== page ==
Philanthropist and media mogul Oprah Winfrey is donating $12 million to the Smithsonian’s National Museum of African American History and Culture, officials announced Tuesday. Combined with the $1 million she gave in 2007, it is the museum’s largest donation, and Winfrey’s name will go on a 350-seat theater in recognition. The chairwoman and chief executive of the Oprah Winfrey Network has been a member of the museum’s advisory council since 2004.

“I am so proud of African American history and its contributions to our nation as a whole,” Winfrey said in a statement. “I am deeply appreciative of those who paved the path for me and all who follow in their footsteps. By investing in this museum, I want to help ensure that we both honor and preserve our culture and history, so that the stories of who we are will live on for generations to come.”

The museum’s founding director, Lonnie G. Bunch, says: “Every donation, whether $25 or a $10 million corporate donation, is important. But truly, there’s only one Oprah Winfrey.”

Winfrey has been with the museum as an adviser and supporter for nearly a decade, Bunch says. “In essence, she’s put her imprimatur on it. Part of getting a museum built is tied to visibility helping all people see how important it is. Oprah Winfrey is someone so many people in America admire, and I think this is an important moment to the museum.”

Ground was broken on the five-acre site, adjacent to the Washington Monument, in February 2012. Congressional funding accounts for half of the museum’s $500 million design, construction and exhibition costs. The museum is raising the remaining $250 million.

The museum has received a $10 million donation from both the Gates Foundation and the Lilly Endowment, Bunch says, and “we have raised over $335 million in federal and private” funds. Of that amount, “over $140 million has been raised from individuals, corporations and nongovernmental sources,” with Winfrey’s gift being a milestone.  

“For a woman like her to give the museum that kind of gift now, before it is open, is really a vote of confidence and encouragement,” said Maria Di Mento, a staff writer for the Chronicle of Philanthropy.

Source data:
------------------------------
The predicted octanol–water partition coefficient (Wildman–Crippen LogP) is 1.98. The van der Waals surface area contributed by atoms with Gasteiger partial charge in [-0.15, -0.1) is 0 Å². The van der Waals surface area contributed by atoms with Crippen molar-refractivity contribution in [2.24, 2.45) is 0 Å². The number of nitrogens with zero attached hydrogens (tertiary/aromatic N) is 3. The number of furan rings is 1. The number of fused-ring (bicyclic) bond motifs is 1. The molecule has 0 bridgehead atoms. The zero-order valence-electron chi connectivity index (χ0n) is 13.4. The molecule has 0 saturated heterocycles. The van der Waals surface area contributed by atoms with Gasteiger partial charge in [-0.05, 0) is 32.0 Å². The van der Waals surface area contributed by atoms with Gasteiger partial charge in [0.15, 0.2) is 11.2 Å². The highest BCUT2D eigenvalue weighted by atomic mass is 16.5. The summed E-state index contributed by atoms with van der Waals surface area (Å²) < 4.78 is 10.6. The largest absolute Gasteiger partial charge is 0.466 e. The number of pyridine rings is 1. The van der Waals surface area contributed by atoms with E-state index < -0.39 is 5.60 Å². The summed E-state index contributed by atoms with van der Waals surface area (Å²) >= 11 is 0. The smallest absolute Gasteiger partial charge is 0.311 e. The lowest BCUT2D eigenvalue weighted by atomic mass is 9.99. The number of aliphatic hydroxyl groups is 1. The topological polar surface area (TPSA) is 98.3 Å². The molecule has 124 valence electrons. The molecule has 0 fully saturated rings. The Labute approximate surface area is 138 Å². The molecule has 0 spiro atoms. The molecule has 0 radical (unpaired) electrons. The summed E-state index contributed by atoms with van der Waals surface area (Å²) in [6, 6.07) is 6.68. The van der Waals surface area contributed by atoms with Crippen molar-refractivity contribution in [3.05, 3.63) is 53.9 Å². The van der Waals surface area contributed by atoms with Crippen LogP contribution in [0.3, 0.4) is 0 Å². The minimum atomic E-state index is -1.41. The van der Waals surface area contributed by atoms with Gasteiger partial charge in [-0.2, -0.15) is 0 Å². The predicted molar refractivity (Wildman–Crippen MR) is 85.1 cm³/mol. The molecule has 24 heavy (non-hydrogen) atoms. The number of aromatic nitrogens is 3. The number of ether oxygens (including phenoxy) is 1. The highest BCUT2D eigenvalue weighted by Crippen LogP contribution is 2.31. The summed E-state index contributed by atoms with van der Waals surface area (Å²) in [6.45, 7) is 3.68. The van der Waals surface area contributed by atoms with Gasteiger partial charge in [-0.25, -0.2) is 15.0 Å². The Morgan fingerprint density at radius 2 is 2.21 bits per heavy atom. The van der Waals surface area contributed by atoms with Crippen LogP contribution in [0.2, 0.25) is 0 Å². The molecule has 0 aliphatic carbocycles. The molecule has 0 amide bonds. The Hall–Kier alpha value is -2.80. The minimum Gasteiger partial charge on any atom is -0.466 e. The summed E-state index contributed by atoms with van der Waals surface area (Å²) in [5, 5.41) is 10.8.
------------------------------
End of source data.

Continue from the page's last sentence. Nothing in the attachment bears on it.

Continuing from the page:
The Winfrey donation is in a league with other large donations, which are plentiful in Washington. The announcement comes after Monday’s news that a $13.5 million gift to the Foundation for the National Archives, from philanthropist and co-founder of the Carlyle Group, David M. Rubenstein, will fund a new gallery and plaza there. Rubenstein also gave $50 million to the Kennedy Center for renovations in January and $10 million for a George Washington library at Mount Vernon in February.

Recent large Smithsonian gifts include $10 million last October from Michael Tennenbaum, senior managing partner of Los Angeles-based Tennenbaum Capital Partners, and his wife, Suzanne, to study coastal marine biodiversity, and $35 million to the National Museum of Natural History in May 2012 by David H. Koch, the executive vice president of Koch Industries. Last June, Roger Sant, a well-known Washington philanthropist, and his wife, Victoria, gave $10 million to the National Museum of Natural History to endow its director’s post.

There are a lot of wealthy people here, and there are those “who don’t live in Washington but do a lot of business and lobbying here,” Di Mento said. They know the city and are familiar with Washington institutions. “It’s the nation’s capital, and doing anything here is going to make a splash.”

The Museum of African American History and Culture, which hosts a gallery at the National Museum of American History, is scheduled to open in 2015.